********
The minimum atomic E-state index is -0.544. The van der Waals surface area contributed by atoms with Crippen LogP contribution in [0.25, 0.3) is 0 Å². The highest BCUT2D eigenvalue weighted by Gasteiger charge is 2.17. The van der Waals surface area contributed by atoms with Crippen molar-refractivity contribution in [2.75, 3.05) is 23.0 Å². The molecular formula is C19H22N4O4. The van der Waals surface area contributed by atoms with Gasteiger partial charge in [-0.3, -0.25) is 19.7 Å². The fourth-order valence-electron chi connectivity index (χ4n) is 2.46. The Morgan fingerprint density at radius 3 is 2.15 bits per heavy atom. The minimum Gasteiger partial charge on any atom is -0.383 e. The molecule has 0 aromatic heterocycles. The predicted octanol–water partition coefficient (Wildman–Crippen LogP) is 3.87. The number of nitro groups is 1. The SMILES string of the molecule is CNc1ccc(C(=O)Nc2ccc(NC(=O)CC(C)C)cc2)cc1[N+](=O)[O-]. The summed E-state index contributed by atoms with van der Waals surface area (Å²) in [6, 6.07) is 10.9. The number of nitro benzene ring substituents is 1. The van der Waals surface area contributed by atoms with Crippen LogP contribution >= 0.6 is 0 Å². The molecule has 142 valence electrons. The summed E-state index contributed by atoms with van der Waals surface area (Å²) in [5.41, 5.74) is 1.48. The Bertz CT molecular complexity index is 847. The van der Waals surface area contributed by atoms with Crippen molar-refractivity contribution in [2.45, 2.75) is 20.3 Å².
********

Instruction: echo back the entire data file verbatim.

The minimum atomic E-state index is -0.544. The van der Waals surface area contributed by atoms with Crippen LogP contribution in [0.25, 0.3) is 0 Å². The highest BCUT2D eigenvalue weighted by Gasteiger charge is 2.17. The van der Waals surface area contributed by atoms with Crippen molar-refractivity contribution in [2.75, 3.05) is 23.0 Å². The molecular formula is C19H22N4O4. The van der Waals surface area contributed by atoms with Gasteiger partial charge in [-0.3, -0.25) is 19.7 Å². The fourth-order valence-electron chi connectivity index (χ4n) is 2.46. The Morgan fingerprint density at radius 3 is 2.15 bits per heavy atom. The minimum Gasteiger partial charge on any atom is -0.383 e. The molecule has 0 aromatic heterocycles. The predicted octanol–water partition coefficient (Wildman–Crippen LogP) is 3.87. The number of nitro groups is 1. The SMILES string of the molecule is CNc1ccc(C(=O)Nc2ccc(NC(=O)CC(C)C)cc2)cc1[N+](=O)[O-]. The summed E-state index contributed by atoms with van der Waals surface area (Å²) in [6, 6.07) is 10.9. The number of nitro benzene ring substituents is 1. The van der Waals surface area contributed by atoms with Crippen LogP contribution >= 0.6 is 0 Å². The molecule has 142 valence electrons. The summed E-state index contributed by atoms with van der Waals surface area (Å²) in [5.41, 5.74) is 1.48. The Bertz CT molecular complexity index is 847. The van der Waals surface area contributed by atoms with Crippen molar-refractivity contribution in [2.45, 2.75) is 20.3 Å².